FROM STUDENT TO TEACHER

Blog 9: Reading the World

I grew up in a small town called Southey which is only 40 minutes north of Regina. There is only one school in Southey which is K-12 throughout the school there are only about 300 students. My graduating class had 36 kids and more than half of us were together right from the start, so I feel most of us had a pretty positive school experience. I was also very fortunate to have strong relationships with my teachers and I am lucky enough to still have some good relationships today. Since I went to school with a very small group, I had a pretty good experience. My town is far from the ‘best’ town but when I was younger I definitely had that mind set. I think I had this mind set because I was never exposed to any major problems or hardships; my parents were happily married, I had an older and younger sister, as well as an older half brother, I never had to worry about not being able to play the sports I wanted and I had a good house to live in. I would say my schooling was very one sided. for example we were only taught about white culture, straight sexuality, and male and female genders. Being taught this way created biases and opining I did not realize I was having. Not learning about other cultures, sexuality, and genders makes us lack knowledge and understanding which can create lack of respect. I have now been away from my home town for three years and wow have I realized the type of life I lived was far from the lives many others lived. Throughout my degree I have really had the chance to open my eyes to the different lifestyles many have. I have learned that I will have students from very different lives and I have to the perfect life mentality out of my head so I can proved the best education possible for all of my students.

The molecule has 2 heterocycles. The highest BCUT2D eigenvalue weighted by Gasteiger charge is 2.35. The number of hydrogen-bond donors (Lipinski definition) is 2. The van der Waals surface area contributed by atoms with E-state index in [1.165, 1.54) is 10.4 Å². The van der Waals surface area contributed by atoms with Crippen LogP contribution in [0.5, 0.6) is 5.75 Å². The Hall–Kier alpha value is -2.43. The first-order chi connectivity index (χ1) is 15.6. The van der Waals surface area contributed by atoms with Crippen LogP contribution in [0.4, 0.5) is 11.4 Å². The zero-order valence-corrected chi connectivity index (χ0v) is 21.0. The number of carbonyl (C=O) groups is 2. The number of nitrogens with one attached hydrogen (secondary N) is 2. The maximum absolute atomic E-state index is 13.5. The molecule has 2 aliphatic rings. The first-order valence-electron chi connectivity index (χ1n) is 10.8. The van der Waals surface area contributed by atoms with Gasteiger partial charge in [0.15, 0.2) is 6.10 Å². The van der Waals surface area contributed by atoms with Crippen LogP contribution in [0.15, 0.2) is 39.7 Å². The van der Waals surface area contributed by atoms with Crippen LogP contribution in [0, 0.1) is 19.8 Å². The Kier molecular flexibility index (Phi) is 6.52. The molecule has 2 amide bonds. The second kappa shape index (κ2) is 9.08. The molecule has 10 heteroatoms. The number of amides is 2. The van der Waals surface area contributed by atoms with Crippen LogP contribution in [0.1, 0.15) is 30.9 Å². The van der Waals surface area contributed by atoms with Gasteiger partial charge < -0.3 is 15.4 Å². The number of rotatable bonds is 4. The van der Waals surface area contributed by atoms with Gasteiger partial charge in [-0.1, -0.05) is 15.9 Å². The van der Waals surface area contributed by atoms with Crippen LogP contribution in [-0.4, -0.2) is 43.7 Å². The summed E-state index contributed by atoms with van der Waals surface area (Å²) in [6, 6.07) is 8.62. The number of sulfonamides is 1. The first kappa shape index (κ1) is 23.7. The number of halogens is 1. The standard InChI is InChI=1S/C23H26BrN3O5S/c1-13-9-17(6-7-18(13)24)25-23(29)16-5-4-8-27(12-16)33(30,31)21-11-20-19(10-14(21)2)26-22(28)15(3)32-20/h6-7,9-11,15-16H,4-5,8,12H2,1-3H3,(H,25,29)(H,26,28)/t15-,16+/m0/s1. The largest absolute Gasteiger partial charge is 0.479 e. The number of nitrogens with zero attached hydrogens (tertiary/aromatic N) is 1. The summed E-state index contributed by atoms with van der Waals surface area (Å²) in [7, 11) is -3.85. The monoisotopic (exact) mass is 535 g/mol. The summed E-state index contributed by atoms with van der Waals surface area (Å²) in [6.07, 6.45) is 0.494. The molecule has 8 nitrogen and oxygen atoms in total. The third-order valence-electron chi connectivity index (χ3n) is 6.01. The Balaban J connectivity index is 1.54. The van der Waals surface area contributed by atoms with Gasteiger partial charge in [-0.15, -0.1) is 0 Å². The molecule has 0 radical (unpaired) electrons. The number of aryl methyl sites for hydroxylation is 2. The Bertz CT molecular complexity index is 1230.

“Single Stories” found in my classroom consisted of the same roles and plots. It always included white middle class male and females. There was never any openly gay characters even though they “attempted” to show different sexualities. there was never any black roles and if there was, it was like “To Kill a Mockingbird” and dealt with racism back in history. While it is important to show the history of their treatment, there are always different ways they could present these roles. The truth that mattered were constantly being taught through the same roles the white males and females. All the other roles were considered outside the “social norms” and faced bias throughout the entirety of the story.

1 Comment

  1. Karly Schmitz

    Hey Steph,
    I liked reading your blog as I feel like I had an experience much like yours. Often times we are blind to our biases because you don’t know any different and the town often reinforces them. How do you think growing up in a small town has affected your learning in education now?

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